Why Mercedes is telling a cautionary tale

Will Mercedes be competitive in 2023?

Will Mercedes be competitive in 2023?

There was an underlying theme running through Mercedes as it launched its 2023 F1 challenger.

From Team Principal Toto Wolff, through to drivers Lewis Hamilton and George Russell, on to Technical Director Mike Elliott and High Performance Powertrains Managing Director Hywel Thomas, the feeling was the same, one of caution.

After winning a record-breaking eight consecutive constructors’ titles from 2014-2021, Mercedes was brought crashing back to earth last season.

Wolff has openly admitted, and he did so again after the wraps had come off this year’s W14, that he and his team simply “got it wrong” last year with the new aerodynamic regulations.

Mercedes at least improved over the course of the campaign. The fact George Russell finished in the top five in 19 of 22 races, including claiming the team’s sole win in the penultimate race in São Paulo, cannot be sniffed at.

Russell was on the podium a further seven times, Lewis Hamilton nine, including five times as a runner-up.

For the majority of teams, such a campaign would be classed as a success. But not for Mercedes given what it had previously achieved.

Perhaps scarred by the experiences of last year, it was perhaps understandable then that its quintet of leading figures sang from the same understated hymn sheet with regard to the W14.

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Mercedes has retained its concept from 2022

The leading figures behind Mercedes

Mercedes will “eventually” be competitive

Yes, the car is an evolutionary improvement on the much-troubled W13 that was plagued by such violent porpoising and bouncing issues that left Hamilton and Russell in pain after many of the grands prix over the first half of the season.

It was noted that in the team’s launch press release, Wolff used the word “eventually” as to when Mercedes will be competitive this year.

The suggestion from Wolff was that the W14 will likely be initially lagging behind Red Bull’s RB19 and Ferrari’s SF-23 before finally coming good.

Is that what Mercedes is genuinely expecting?

“I was contemplating about that word for 15 minutes when we talked about the press release,” remarked Wolff.

“On one side, you want to say we will be competitive. On the other side, you need to stay humble and realistic.

“So you could say, ‘I hope that we will be competitive’ and the midway, going around the houses way is saying ‘We will be competitive. We just don’t know when’, and so [the use of the word] ‘eventually’.

“I think we are on the slope that we want to be in terms of our performance but then you don’t know where the other teams are.

“I think humility is most important. We’ve always tried to be humble, especially after last year.

“We need to remind ourselves we were quite far off for a long time in the season.”

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Lewis Hamilton insists he will not be silenced by the FIA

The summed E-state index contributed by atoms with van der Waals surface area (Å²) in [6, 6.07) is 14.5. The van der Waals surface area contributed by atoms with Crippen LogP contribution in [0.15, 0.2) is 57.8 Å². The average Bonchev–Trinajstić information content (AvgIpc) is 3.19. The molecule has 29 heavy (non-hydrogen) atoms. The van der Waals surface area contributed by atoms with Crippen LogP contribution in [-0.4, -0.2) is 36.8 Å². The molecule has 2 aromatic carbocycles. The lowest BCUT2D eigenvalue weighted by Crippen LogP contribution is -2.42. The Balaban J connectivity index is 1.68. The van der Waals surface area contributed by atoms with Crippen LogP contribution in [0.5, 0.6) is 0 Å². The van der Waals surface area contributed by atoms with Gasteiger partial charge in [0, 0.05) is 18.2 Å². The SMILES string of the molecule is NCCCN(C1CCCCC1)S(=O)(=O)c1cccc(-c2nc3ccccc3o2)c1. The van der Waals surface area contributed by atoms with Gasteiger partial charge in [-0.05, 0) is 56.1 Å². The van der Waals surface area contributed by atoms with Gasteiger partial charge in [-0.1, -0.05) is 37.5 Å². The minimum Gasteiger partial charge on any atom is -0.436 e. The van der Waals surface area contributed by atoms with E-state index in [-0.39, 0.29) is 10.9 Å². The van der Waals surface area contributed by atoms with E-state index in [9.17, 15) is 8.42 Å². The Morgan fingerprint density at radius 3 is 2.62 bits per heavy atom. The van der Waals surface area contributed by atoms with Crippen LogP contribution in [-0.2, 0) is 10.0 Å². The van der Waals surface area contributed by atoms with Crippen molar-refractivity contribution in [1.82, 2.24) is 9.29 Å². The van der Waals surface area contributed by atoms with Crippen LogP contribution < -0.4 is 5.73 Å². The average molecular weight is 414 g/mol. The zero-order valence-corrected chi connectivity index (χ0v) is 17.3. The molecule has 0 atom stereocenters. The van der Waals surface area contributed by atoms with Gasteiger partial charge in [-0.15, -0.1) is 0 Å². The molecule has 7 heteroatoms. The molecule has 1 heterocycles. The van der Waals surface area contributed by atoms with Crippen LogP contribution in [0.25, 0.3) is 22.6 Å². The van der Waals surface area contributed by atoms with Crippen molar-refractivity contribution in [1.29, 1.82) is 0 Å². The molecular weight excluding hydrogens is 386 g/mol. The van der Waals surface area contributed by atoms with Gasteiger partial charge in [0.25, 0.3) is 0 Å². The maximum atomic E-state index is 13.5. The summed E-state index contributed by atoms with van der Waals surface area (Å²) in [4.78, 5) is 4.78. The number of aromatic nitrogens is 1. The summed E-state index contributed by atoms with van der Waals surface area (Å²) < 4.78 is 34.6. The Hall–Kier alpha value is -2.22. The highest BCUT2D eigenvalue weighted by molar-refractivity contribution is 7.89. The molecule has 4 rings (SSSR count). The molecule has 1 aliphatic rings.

Lewis Hamilton is hopeful in Mercedes’ potential

Hamilton – Mercedes “a lot more grounded”

Seven-time F1 champion Hamilton has rightly conceded the events of last season were totally unexpected.

The sight of him holding his back and requiring assistance to extricate himself from his car at the end of a brutal Azerbaijan Grand Prix as Baku’s bumpy streets had wreaked havoc was one of the abiding images of last year.

Hamilton is now wary of avoiding falling into the trap again of over-promising and under-delivering.

“The conversations we had last year, definitely I was bullish because they [the team] were bullish,” said Hamilton.

“They had big upgrades coming, and I was like, right, we’re going to hit hard, but obviously, it [what happened] was a shock to all of us.

“This year everyone’s a lot more grounded, more of the approach that perhaps we won’t be the fastest out of the gate.

“But we have the potential to be close. Hopefully, we will be closer and hopefully, we will have the potential to close the gap early on in the season.”

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Mercedes driver George Russell has criticised "a silly regulation"

George Russell has trust in Mercedes procedures

Russell wary of curveballs

The W14 certainly looked menacing, retaining its ‘zero sidepod’ concept that was so eye-catching last year, one that Wolff has insisted was not at the heart of the problems.

Wolff, though, has stated that with planned upgrades, the sidepods may yet change.

It seems a decision will depend on how the car performs in testing in Bahrain next week and over the first three grands prix before a spring break as there is a four-week gap between the races in Australia and Azerbaijan following China’s axe.

Russell is confident the team has done all it can given the information that was learned from last year.

“I fully trust in my team and the way everybody’s working,” said Russell.

” I think we feel like we’ve done everything possible with what we know.

“But as we learned last year, there are sometimes curveballs and in life, you only learn with these experiences.

“Are we going to get another curveball thrown at us? Who knows? We’re not sure.

“You’ve got to do your talking on the track, and ultimately, we’re only really going to know until once we’ve done the test, probably not even then.”

Thomas, meanwhile, at least declared himself “pretty sure” the W14 is “going to be a better car than the one we had last year”. A degree of optimism.

In fairness, though, it cannot be any worse. But as to how competitive it will be compared to Red Bull and Ferrari? Now that is the question.

You can imagine there will be a fair degree of trepidation inside Mercedes in Bahrain across the test and opening grand prix.

The team has every right to be cautious.

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